After time to mend, the bear will be examined to ensure that he can safely be released back to his place in the wild---far from people! This is also a prime example of the increasing conflict that is occuring between people and wildlife as we encroach further and further into their territory. Washington state has designated May 12-18 as Bear Awareness Week. Our forests and coastlines harbor one of the largest populations of black bears in the United States. Washington is one of only five lower 48 states that is still wild enough to harbor a small number of grizzly bears, a federally protected threatened species, both in the North Cascades and Selkirk Mountains. It is in the public interest to understand the ecology, behavior, and conservation of bears.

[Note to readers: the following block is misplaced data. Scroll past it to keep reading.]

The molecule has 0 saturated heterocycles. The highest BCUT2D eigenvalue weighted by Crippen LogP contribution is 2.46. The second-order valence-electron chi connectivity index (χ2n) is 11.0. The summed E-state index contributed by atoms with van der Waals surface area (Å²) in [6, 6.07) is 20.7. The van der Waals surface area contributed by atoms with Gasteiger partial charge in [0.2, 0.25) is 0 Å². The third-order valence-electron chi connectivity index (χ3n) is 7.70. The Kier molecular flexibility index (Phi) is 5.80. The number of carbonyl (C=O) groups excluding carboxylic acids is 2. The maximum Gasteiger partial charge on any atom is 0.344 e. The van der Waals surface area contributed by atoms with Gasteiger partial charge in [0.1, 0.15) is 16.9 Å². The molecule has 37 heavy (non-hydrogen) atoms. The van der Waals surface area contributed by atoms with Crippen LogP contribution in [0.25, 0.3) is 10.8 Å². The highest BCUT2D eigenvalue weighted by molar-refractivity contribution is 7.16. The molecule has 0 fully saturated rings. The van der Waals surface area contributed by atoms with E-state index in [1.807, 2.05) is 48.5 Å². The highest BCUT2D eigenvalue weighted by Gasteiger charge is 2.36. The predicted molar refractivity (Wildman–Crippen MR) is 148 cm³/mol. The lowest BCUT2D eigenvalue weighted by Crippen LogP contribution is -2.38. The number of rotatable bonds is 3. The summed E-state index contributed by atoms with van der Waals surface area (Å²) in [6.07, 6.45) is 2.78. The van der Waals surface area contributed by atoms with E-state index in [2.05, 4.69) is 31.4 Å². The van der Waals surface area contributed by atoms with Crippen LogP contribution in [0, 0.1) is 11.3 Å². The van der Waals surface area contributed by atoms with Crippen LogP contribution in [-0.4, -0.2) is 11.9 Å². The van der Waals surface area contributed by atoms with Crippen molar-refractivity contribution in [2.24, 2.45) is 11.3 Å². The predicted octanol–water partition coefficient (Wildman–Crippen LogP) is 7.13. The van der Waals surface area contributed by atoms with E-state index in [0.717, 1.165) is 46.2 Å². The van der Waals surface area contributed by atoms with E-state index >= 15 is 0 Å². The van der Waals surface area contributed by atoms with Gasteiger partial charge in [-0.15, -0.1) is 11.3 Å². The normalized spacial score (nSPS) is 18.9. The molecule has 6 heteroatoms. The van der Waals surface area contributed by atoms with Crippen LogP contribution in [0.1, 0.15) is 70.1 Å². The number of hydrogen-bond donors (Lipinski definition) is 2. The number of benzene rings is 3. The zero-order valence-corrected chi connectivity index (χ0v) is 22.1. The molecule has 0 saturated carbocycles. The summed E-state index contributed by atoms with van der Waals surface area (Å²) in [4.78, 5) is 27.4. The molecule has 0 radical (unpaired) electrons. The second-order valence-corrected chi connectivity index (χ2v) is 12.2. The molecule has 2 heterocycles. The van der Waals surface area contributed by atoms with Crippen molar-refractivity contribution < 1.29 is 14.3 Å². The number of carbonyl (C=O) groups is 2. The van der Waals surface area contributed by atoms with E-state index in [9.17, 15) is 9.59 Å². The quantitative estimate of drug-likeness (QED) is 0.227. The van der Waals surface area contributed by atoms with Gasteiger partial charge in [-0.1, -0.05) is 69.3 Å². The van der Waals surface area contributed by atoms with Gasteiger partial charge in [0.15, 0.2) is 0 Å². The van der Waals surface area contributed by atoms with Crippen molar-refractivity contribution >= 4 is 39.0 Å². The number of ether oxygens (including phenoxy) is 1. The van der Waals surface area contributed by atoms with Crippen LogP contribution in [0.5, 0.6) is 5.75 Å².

There is an ongoing need for widespread education and outreach concerning their welfare to enable peaceful coexistence with people who live or spend time in bear country. The zoo proudly partners with the Grizzly Bear Outreach Project in helping to protect and conserve the grizzly bears in our region. Visit GBOP's website for details about local events for Bear Awareness.

Friday, May 2, 2008

A gift your mom will go APE over!